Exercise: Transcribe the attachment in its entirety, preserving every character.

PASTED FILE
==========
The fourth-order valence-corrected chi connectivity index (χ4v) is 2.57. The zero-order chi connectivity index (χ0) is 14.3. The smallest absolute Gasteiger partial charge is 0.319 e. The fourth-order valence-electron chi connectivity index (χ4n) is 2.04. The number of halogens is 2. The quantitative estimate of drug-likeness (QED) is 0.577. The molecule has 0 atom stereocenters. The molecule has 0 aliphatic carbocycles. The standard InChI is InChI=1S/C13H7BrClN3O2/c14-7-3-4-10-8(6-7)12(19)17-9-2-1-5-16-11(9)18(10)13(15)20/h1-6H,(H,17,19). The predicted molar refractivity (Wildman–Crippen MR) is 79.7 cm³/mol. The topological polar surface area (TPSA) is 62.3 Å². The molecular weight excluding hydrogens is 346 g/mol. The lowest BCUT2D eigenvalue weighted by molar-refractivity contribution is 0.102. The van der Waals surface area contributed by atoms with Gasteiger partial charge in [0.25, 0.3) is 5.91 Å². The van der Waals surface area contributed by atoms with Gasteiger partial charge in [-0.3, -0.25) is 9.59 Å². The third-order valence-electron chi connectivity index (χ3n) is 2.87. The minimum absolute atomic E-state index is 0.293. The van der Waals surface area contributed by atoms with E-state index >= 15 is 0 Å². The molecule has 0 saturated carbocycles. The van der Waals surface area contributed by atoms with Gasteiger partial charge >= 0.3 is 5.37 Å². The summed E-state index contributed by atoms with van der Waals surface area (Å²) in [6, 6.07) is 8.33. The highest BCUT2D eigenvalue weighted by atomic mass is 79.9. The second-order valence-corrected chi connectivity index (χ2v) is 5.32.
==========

The fourth-order valence-corrected chi connectivity index (χ4v) is 2.57. The zero-order chi connectivity index (χ0) is 14.3. The smallest absolute Gasteiger partial charge is 0.319 e. The fourth-order valence-electron chi connectivity index (χ4n) is 2.04. The number of halogens is 2. The quantitative estimate of drug-likeness (QED) is 0.577. The molecule has 0 atom stereocenters. The molecule has 0 aliphatic carbocycles. The standard InChI is InChI=1S/C13H7BrClN3O2/c14-7-3-4-10-8(6-7)12(19)17-9-2-1-5-16-11(9)18(10)13(15)20/h1-6H,(H,17,19). The predicted molar refractivity (Wildman–Crippen MR) is 79.7 cm³/mol. The topological polar surface area (TPSA) is 62.3 Å². The molecular weight excluding hydrogens is 346 g/mol. The lowest BCUT2D eigenvalue weighted by molar-refractivity contribution is 0.102. The van der Waals surface area contributed by atoms with Gasteiger partial charge in [0.25, 0.3) is 5.91 Å². The van der Waals surface area contributed by atoms with Gasteiger partial charge in [-0.3, -0.25) is 9.59 Å². The third-order valence-electron chi connectivity index (χ3n) is 2.87. The minimum absolute atomic E-state index is 0.293. The van der Waals surface area contributed by atoms with E-state index >= 15 is 0 Å². The molecule has 0 saturated carbocycles. The van der Waals surface area contributed by atoms with Gasteiger partial charge >= 0.3 is 5.37 Å². The summed E-state index contributed by atoms with van der Waals surface area (Å²) in [6, 6.07) is 8.33. The highest BCUT2D eigenvalue weighted by atomic mass is 79.9. The second-order valence-corrected chi connectivity index (χ2v) is 5.32.